The Group continued to engage on the issues of privacy and freedom of expression in the human rights context throughout the financial year. This included participation in the initiative that was launched in December 2008 as the Global Network Initiative (‘GNI’). Vodafone has not signed the GNI principles but is currently engaging other companies with substantial telecommunications businesses, building on the progress made to date, to develop a more appropriate, sector specific response to these issues.

Climate change

Vodafone recognises climate change as one of the most significant challenges facing society. The Group’s climate change strategy has two key elements, focusing on limiting its own emissions and developing products and services to reduce the emissions of its customers.

Last year, the Group announced that by 2020 it will reduce its carbon dioxide (‘CO2’) emissions by 50% against the 2007 financial year baseline of 1.18 million tonnes. This baseline includes all operating companies within the Group throughout the 2007 financial year. The primary strategy to achieve the 50% reduction is through direct reduction in CO2 emissions. This is to be achieved through the evolution of network technology, investment in energy efficiency and by making greater use of renewably generated electricity. Energy use associated with the operation of the network accounts for around 80% of the Group’s CO2 emissions. In the 2009 financial year, the total energy use of the Group’s baseline operations increased by 2.3% to 2,863 GWh. This increase is due to growth in the Group’s network energy consumption. As network technology evolves and is consolidated, the energy efficiency of the Group’s network is projected to improve. The total CO2 emissions of these operating companies decreased by 7.4%, to 1.19 million tonnes of CO2. The carbon intensity of the Group’s energy consumption has decreased due to the increased use of green tariff energy generated from renewable sources and the decrease in carbon intensity of grid electricity across many of the Group’s operating markets. For more detailed analysis of the Group’s carbon reporting please refer to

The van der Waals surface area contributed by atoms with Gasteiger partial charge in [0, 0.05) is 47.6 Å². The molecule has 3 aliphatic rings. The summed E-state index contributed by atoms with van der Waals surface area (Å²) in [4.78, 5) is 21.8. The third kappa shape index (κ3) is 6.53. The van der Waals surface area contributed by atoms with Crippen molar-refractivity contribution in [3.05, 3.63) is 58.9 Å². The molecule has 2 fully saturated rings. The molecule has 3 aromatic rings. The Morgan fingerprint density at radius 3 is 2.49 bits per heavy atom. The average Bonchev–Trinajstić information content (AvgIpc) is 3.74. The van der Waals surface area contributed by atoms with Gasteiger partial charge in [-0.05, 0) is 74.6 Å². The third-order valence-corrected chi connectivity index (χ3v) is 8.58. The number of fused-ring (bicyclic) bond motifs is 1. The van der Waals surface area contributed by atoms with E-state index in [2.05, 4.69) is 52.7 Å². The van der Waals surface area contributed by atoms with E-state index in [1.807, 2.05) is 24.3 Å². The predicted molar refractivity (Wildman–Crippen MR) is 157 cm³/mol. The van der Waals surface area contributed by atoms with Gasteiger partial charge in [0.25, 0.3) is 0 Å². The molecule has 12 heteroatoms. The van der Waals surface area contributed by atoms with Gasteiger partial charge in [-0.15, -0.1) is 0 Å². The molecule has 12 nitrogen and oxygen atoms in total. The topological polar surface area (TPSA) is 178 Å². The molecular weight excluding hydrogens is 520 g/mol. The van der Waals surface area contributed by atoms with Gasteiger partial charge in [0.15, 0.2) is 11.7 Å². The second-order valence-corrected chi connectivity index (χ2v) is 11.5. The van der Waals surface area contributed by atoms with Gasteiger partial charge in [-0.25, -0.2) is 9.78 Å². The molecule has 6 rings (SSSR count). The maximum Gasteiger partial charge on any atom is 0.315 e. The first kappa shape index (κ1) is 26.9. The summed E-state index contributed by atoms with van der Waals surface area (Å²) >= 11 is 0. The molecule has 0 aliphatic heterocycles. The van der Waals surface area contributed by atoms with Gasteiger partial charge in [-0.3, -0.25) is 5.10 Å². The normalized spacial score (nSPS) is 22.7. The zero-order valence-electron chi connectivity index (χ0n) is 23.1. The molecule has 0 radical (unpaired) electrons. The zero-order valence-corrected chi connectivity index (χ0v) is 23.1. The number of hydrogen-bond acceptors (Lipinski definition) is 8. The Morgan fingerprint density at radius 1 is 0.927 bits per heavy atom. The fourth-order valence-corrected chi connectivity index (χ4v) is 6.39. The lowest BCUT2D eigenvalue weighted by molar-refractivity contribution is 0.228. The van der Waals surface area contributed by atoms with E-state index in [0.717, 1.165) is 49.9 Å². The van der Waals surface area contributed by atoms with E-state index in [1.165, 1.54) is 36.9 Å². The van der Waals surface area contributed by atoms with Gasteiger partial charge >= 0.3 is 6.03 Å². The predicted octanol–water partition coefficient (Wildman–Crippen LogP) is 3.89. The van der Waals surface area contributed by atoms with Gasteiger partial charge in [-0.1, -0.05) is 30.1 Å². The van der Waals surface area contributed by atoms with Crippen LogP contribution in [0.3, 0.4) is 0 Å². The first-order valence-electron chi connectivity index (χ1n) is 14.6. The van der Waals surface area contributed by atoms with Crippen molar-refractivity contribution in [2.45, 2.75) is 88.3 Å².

The Group is trialling the use of onsite micro-renewable generation with the objective of reducing diesel consumption in remote sites where there may be no access to the electricity grid. These are the sites with the greatest financial return on renewable investment.

Vodafone has developed climate change strategies for those operating companies which have joined the Group since the 50 % target was set. Vodafone Turkey has put in place a local climate change strategy, which includes investment in more efficient air-conditioning and direct energy metering of network sites. The scale of the Group’s operations in India represents the largest contribution towards the Group’s overall CO2 emissions. A climate change strategy has been developed initially focusing on improving the quality of data to support setting a target for India, which balances the need to constrain emissions with the demand for access to communications which empowers economic development. The instability and limited coverage of the national electricity grid requires diesel generation on the majority of sites and Vodafone is undertaking micro-renewable trials at a number of locations.